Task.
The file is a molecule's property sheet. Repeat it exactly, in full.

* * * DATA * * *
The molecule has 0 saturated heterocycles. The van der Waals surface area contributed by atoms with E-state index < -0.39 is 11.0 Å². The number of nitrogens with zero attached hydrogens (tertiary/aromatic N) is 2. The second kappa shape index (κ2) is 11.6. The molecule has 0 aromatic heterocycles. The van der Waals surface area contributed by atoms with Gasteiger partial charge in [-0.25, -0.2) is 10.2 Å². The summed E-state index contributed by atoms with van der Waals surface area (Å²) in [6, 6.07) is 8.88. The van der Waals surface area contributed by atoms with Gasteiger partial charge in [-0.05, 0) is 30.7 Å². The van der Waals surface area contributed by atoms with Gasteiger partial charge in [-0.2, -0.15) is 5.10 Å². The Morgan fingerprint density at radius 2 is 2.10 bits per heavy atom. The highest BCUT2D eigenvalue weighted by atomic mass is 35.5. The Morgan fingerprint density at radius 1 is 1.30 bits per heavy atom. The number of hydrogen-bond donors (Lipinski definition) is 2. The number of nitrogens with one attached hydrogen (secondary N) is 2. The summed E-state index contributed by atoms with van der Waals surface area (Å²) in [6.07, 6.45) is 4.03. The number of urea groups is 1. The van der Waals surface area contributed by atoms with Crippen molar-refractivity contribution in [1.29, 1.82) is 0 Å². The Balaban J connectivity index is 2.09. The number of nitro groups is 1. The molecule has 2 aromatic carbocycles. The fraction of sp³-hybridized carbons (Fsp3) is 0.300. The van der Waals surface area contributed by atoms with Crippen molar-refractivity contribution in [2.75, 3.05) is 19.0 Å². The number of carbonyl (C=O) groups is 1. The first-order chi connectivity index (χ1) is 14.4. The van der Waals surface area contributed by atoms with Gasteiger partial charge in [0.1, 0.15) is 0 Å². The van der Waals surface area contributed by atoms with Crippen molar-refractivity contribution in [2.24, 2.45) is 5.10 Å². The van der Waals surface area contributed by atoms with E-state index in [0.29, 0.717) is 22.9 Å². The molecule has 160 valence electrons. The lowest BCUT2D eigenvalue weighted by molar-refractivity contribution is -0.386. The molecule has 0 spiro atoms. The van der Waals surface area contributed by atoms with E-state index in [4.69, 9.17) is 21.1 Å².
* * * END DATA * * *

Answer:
The molecule has 0 saturated heterocycles. The van der Waals surface area contributed by atoms with E-state index < -0.39 is 11.0 Å². The number of nitrogens with zero attached hydrogens (tertiary/aromatic N) is 2. The second kappa shape index (κ2) is 11.6. The molecule has 0 aromatic heterocycles. The van der Waals surface area contributed by atoms with Gasteiger partial charge in [-0.25, -0.2) is 10.2 Å². The summed E-state index contributed by atoms with van der Waals surface area (Å²) in [6, 6.07) is 8.88. The van der Waals surface area contributed by atoms with Gasteiger partial charge in [-0.05, 0) is 30.7 Å². The van der Waals surface area contributed by atoms with Gasteiger partial charge in [-0.2, -0.15) is 5.10 Å². The Morgan fingerprint density at radius 2 is 2.10 bits per heavy atom. The highest BCUT2D eigenvalue weighted by atomic mass is 35.5. The Morgan fingerprint density at radius 1 is 1.30 bits per heavy atom. The number of hydrogen-bond donors (Lipinski definition) is 2. The number of nitrogens with one attached hydrogen (secondary N) is 2. The summed E-state index contributed by atoms with van der Waals surface area (Å²) in [6.07, 6.45) is 4.03. The number of urea groups is 1. The van der Waals surface area contributed by atoms with Crippen molar-refractivity contribution in [1.29, 1.82) is 0 Å². The Balaban J connectivity index is 2.09. The number of nitro groups is 1. The molecule has 2 aromatic carbocycles. The fraction of sp³-hybridized carbons (Fsp3) is 0.300. The van der Waals surface area contributed by atoms with Crippen molar-refractivity contribution in [2.75, 3.05) is 19.0 Å². The number of carbonyl (C=O) groups is 1. The first-order chi connectivity index (χ1) is 14.4. The van der Waals surface area contributed by atoms with Gasteiger partial charge in [0.1, 0.15) is 0 Å². The van der Waals surface area contributed by atoms with Crippen molar-refractivity contribution in [2.24, 2.45) is 5.10 Å². The van der Waals surface area contributed by atoms with E-state index in [0.29, 0.717) is 22.9 Å². The molecule has 160 valence electrons. The lowest BCUT2D eigenvalue weighted by molar-refractivity contribution is -0.386. The molecule has 0 spiro atoms. The van der Waals surface area contributed by atoms with E-state index in [4.69, 9.17) is 21.1 Å².